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ASUS P5K Motherboard - P35 on a Budget - The Box and What's Inside

Though X38 is now the new king, P35 is still a good choice. We look at a cost-effective P35 motherboard from ASUS today.

| Socket LGA 775 in Motherboards | Posted: Oct 10, 2007 4:00 am
TweakTown Rating: 90%Manufacturer: ASUS

Package and Contents

 

 

Starting off as we normally do here at TweakTown we are looking at the package that the board comes in as well as what extras you get for your money. The ASUS P5K board isn't the cheapest P35 board on the market, but it's also not going to break the bank allowing you to afford a more decent processor and RAM combo. The ASUS P5K comes in a similar black box which the P5K-E came in. Very little info is displayed on the front apart from some marketing hype about native DDR2-1066 support. This may be technically true due to divider options when overclocking at 333MHz FSB. However, this is not an official standard and is not guaranteed to be 100% stable.

 

 

The back of the box contains a full spec sheet on the board's features, the exact same one that is on the website so that you get a full rundown of the slots, chipset and feature support. At the top of the box on the right you get a full colour photo of the board in all its glory making it easy to determine if this is the board for you.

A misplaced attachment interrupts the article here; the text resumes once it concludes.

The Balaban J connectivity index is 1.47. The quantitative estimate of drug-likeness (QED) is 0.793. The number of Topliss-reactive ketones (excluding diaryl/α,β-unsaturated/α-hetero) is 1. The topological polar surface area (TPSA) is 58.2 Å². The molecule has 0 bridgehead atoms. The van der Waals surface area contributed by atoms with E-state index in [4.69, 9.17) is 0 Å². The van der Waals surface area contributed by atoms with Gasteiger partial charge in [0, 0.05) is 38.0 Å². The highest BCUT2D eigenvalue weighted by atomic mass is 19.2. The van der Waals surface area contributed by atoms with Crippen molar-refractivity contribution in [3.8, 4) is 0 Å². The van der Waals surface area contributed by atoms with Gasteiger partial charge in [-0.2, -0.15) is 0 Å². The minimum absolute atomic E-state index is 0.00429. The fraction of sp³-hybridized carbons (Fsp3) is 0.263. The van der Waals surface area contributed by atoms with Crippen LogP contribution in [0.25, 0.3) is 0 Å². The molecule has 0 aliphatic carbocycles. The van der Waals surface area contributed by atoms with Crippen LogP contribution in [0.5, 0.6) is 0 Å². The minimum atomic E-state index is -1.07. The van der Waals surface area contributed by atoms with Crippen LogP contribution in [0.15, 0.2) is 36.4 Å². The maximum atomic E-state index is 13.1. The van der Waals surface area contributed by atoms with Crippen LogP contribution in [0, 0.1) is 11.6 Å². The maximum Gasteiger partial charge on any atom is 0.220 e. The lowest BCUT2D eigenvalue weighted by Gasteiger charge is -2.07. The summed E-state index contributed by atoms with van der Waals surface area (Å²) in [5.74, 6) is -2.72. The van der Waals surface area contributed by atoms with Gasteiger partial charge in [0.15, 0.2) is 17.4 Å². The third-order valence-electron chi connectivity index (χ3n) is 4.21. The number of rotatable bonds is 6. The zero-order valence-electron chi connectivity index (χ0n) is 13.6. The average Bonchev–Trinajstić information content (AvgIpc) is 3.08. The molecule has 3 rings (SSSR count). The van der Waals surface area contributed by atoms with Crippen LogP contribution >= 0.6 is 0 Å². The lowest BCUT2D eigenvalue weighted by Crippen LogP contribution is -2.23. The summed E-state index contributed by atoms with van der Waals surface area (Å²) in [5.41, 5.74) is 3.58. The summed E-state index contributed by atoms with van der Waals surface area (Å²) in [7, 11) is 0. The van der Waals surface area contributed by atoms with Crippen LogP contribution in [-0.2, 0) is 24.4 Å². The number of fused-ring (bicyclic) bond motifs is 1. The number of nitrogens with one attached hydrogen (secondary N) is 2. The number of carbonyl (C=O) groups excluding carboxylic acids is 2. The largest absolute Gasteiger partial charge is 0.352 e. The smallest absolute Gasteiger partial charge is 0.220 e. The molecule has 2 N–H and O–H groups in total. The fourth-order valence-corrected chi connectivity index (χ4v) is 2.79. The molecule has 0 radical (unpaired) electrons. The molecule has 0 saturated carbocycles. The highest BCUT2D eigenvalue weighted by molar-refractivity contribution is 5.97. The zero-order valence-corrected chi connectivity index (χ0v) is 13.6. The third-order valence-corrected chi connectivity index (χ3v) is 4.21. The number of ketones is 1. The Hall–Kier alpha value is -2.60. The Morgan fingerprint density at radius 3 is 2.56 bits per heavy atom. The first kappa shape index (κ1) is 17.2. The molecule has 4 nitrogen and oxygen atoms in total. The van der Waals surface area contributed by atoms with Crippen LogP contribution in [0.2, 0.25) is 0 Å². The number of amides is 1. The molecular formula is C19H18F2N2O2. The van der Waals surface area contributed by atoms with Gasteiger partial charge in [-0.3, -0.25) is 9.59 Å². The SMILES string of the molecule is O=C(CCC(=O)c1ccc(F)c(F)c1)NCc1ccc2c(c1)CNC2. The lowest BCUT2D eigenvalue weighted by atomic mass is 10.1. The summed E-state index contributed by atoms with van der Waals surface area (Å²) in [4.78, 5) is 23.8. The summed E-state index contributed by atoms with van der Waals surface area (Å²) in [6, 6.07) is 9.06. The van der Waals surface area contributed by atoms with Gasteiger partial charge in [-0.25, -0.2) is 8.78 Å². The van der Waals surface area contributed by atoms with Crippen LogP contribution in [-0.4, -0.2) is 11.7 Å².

ASUS has never been one to skimp on the reading material or the software, and the P5K doesn't disappoint either. A black fully fledged users manual is included along with a small getting started booklet for basic setup on getting the unit inside the case. Two CDs are included as well; a driver CD contains all the drivers for Windows XP and Vista, both 64 and 32-bit. However, no Linux drivers are included so users who want to use Linux on this board will find it a task finding all the drivers necessary to get the system up and running.

 

 

ASUS does however skimp a bit on the cables, out of the five onboard SATA connectors you only get two data cables and a single power splitter with two drive support. We would like to have seen at least four as that's what the board's native southbridge setup supports. An IDE and FDD cable make up the final bundle along with the Rear I/O shield.

 

Further Reading: Read and find more Motherboards content at our Motherboards reviews, guides and articles index page.

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